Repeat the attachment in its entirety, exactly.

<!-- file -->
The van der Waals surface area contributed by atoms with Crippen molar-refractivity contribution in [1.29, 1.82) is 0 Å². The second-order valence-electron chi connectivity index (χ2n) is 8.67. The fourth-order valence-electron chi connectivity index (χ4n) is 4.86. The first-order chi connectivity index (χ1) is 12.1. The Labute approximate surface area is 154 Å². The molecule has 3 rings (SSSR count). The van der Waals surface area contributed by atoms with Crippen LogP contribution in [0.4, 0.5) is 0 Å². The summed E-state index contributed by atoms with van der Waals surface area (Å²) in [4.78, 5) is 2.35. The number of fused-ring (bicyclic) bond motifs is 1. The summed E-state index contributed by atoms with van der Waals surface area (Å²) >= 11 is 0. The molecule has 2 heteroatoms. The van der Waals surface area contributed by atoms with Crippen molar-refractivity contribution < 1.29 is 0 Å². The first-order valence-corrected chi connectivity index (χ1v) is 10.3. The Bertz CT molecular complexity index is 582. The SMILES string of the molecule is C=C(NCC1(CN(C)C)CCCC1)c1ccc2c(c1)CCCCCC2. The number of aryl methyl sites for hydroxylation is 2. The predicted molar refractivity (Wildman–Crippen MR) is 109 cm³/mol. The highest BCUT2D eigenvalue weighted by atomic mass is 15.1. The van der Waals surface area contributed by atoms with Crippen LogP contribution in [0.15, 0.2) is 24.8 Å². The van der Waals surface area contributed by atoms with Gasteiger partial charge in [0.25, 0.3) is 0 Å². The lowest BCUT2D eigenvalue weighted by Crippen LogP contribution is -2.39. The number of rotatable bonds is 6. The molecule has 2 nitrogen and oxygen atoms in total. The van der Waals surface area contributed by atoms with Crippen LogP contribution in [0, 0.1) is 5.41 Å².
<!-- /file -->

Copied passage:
The van der Waals surface area contributed by atoms with Crippen molar-refractivity contribution in [1.29, 1.82) is 0 Å². The second-order valence-electron chi connectivity index (χ2n) is 8.67. The fourth-order valence-electron chi connectivity index (χ4n) is 4.86. The first-order chi connectivity index (χ1) is 12.1. The Labute approximate surface area is 154 Å². The molecule has 3 rings (SSSR count). The van der Waals surface area contributed by atoms with Crippen LogP contribution in [0.4, 0.5) is 0 Å². The summed E-state index contributed by atoms with van der Waals surface area (Å²) in [4.78, 5) is 2.35. The number of fused-ring (bicyclic) bond motifs is 1. The summed E-state index contributed by atoms with van der Waals surface area (Å²) >= 11 is 0. The molecule has 2 heteroatoms. The van der Waals surface area contributed by atoms with Crippen molar-refractivity contribution < 1.29 is 0 Å². The first-order valence-corrected chi connectivity index (χ1v) is 10.3. The Bertz CT molecular complexity index is 582. The SMILES string of the molecule is C=C(NCC1(CN(C)C)CCCC1)c1ccc2c(c1)CCCCCC2. The number of aryl methyl sites for hydroxylation is 2. The predicted molar refractivity (Wildman–Crippen MR) is 109 cm³/mol. The highest BCUT2D eigenvalue weighted by atomic mass is 15.1. The van der Waals surface area contributed by atoms with Crippen LogP contribution in [0.15, 0.2) is 24.8 Å². The van der Waals surface area contributed by atoms with Gasteiger partial charge in [0.25, 0.3) is 0 Å². The lowest BCUT2D eigenvalue weighted by Crippen LogP contribution is -2.39. The number of rotatable bonds is 6. The molecule has 2 nitrogen and oxygen atoms in total. The van der Waals surface area contributed by atoms with Crippen LogP contribution in [0, 0.1) is 5.41 Å².